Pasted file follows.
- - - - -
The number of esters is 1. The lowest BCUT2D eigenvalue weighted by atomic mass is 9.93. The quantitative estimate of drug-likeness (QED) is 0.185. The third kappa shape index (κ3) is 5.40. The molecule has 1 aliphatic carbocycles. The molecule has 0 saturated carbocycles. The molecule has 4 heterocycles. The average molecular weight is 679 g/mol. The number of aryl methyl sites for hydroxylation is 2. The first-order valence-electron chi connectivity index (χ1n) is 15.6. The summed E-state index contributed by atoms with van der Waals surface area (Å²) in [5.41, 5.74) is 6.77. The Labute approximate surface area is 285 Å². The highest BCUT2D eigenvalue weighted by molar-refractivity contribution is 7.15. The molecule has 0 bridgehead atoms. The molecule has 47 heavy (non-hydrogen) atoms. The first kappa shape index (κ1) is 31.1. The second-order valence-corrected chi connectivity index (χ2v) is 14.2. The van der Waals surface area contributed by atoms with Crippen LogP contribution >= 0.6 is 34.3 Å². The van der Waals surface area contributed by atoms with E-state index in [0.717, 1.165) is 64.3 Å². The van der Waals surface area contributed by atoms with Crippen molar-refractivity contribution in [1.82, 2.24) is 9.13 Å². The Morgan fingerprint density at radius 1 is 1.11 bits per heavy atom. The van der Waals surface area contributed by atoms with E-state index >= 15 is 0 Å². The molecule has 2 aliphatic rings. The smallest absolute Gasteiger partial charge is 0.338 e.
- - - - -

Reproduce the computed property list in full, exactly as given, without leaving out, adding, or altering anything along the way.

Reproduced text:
The number of esters is 1. The lowest BCUT2D eigenvalue weighted by atomic mass is 9.93. The quantitative estimate of drug-likeness (QED) is 0.185. The third kappa shape index (κ3) is 5.40. The molecule has 1 aliphatic carbocycles. The molecule has 0 saturated carbocycles. The molecule has 4 heterocycles. The average molecular weight is 679 g/mol. The number of aryl methyl sites for hydroxylation is 2. The first-order valence-electron chi connectivity index (χ1n) is 15.6. The summed E-state index contributed by atoms with van der Waals surface area (Å²) in [5.41, 5.74) is 6.77. The Labute approximate surface area is 285 Å². The highest BCUT2D eigenvalue weighted by molar-refractivity contribution is 7.15. The molecule has 0 bridgehead atoms. The molecule has 47 heavy (non-hydrogen) atoms. The first kappa shape index (κ1) is 31.1. The second-order valence-corrected chi connectivity index (χ2v) is 14.2. The van der Waals surface area contributed by atoms with Crippen LogP contribution >= 0.6 is 34.3 Å². The van der Waals surface area contributed by atoms with E-state index in [0.717, 1.165) is 64.3 Å². The van der Waals surface area contributed by atoms with Crippen molar-refractivity contribution in [1.82, 2.24) is 9.13 Å². The Morgan fingerprint density at radius 1 is 1.11 bits per heavy atom. The van der Waals surface area contributed by atoms with E-state index >= 15 is 0 Å². The molecule has 2 aliphatic rings. The smallest absolute Gasteiger partial charge is 0.338 e.